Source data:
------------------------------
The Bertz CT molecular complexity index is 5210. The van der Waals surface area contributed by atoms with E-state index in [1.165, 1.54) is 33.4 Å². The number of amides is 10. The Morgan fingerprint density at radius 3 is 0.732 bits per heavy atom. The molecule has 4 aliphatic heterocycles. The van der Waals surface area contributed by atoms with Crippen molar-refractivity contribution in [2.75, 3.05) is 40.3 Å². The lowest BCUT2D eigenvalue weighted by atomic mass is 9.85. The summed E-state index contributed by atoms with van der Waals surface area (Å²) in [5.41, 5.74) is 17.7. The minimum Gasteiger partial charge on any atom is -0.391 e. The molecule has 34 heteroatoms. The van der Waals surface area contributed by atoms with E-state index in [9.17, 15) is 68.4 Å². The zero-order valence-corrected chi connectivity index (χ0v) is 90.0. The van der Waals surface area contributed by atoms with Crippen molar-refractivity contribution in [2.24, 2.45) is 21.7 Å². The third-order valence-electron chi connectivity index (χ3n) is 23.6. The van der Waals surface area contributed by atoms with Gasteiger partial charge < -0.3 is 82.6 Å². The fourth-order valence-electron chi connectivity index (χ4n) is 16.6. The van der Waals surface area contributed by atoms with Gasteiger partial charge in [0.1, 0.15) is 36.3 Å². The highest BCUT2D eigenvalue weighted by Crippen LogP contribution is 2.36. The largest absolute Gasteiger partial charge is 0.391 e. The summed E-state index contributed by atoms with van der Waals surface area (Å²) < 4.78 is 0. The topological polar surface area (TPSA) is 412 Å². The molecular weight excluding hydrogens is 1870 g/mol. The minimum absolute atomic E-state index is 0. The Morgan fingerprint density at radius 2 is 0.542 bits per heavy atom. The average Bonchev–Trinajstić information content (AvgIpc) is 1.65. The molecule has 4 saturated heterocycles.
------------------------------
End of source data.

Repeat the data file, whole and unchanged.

The Bertz CT molecular complexity index is 5210. The van der Waals surface area contributed by atoms with E-state index in [1.165, 1.54) is 33.4 Å². The number of amides is 10. The Morgan fingerprint density at radius 3 is 0.732 bits per heavy atom. The molecule has 4 aliphatic heterocycles. The van der Waals surface area contributed by atoms with Crippen molar-refractivity contribution in [2.75, 3.05) is 40.3 Å². The lowest BCUT2D eigenvalue weighted by atomic mass is 9.85. The summed E-state index contributed by atoms with van der Waals surface area (Å²) in [5.41, 5.74) is 17.7. The minimum Gasteiger partial charge on any atom is -0.391 e. The molecule has 34 heteroatoms. The van der Waals surface area contributed by atoms with E-state index in [9.17, 15) is 68.4 Å². The zero-order valence-corrected chi connectivity index (χ0v) is 90.0. The van der Waals surface area contributed by atoms with Crippen molar-refractivity contribution in [2.24, 2.45) is 21.7 Å². The third-order valence-electron chi connectivity index (χ3n) is 23.6. The van der Waals surface area contributed by atoms with Gasteiger partial charge < -0.3 is 82.6 Å². The fourth-order valence-electron chi connectivity index (χ4n) is 16.6. The van der Waals surface area contributed by atoms with Gasteiger partial charge in [0.1, 0.15) is 36.3 Å². The highest BCUT2D eigenvalue weighted by Crippen LogP contribution is 2.36. The largest absolute Gasteiger partial charge is 0.391 e. The summed E-state index contributed by atoms with van der Waals surface area (Å²) < 4.78 is 0. The topological polar surface area (TPSA) is 412 Å². The molecular weight excluding hydrogens is 1870 g/mol. The minimum absolute atomic E-state index is 0. The Morgan fingerprint density at radius 2 is 0.542 bits per heavy atom. The average Bonchev–Trinajstić information content (AvgIpc) is 1.65. The molecule has 4 saturated heterocycles.